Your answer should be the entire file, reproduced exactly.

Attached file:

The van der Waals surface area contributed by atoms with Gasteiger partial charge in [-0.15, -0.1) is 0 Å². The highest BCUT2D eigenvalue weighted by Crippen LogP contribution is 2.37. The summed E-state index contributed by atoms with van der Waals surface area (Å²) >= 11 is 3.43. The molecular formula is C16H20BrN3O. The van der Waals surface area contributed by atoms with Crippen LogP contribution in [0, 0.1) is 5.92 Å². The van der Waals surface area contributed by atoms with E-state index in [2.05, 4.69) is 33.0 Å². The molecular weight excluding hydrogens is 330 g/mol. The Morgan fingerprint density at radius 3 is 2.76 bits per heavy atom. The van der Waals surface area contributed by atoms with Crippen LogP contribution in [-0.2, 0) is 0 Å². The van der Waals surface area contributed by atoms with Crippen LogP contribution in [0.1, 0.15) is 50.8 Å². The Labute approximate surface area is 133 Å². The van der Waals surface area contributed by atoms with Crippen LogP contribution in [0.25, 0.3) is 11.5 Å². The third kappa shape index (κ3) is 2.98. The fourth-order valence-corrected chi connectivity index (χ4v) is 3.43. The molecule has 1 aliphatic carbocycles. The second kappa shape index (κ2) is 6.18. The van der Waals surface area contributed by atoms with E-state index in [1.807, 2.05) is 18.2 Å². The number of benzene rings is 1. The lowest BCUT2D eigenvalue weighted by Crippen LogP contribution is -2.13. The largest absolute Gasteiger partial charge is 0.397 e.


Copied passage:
The van der Waals surface area contributed by atoms with Gasteiger partial charge in [-0.15, -0.1) is 0 Å². The highest BCUT2D eigenvalue weighted by Crippen LogP contribution is 2.37. The summed E-state index contributed by atoms with van der Waals surface area (Å²) >= 11 is 3.43. The molecular formula is C16H20BrN3O. The van der Waals surface area contributed by atoms with Crippen LogP contribution in [0, 0.1) is 5.92 Å². The van der Waals surface area contributed by atoms with E-state index in [2.05, 4.69) is 33.0 Å². The molecular weight excluding hydrogens is 330 g/mol. The Morgan fingerprint density at radius 3 is 2.76 bits per heavy atom. The van der Waals surface area contributed by atoms with Crippen LogP contribution in [-0.2, 0) is 0 Å². The van der Waals surface area contributed by atoms with Crippen LogP contribution in [0.1, 0.15) is 50.8 Å². The Labute approximate surface area is 133 Å². The van der Waals surface area contributed by atoms with Crippen LogP contribution in [0.25, 0.3) is 11.5 Å². The third kappa shape index (κ3) is 2.98. The fourth-order valence-corrected chi connectivity index (χ4v) is 3.43. The molecule has 1 aliphatic carbocycles. The second kappa shape index (κ2) is 6.18. The van der Waals surface area contributed by atoms with E-state index in [1.807, 2.05) is 18.2 Å². The number of benzene rings is 1. The lowest BCUT2D eigenvalue weighted by Crippen LogP contribution is -2.13. The largest absolute Gasteiger partial charge is 0.397 e.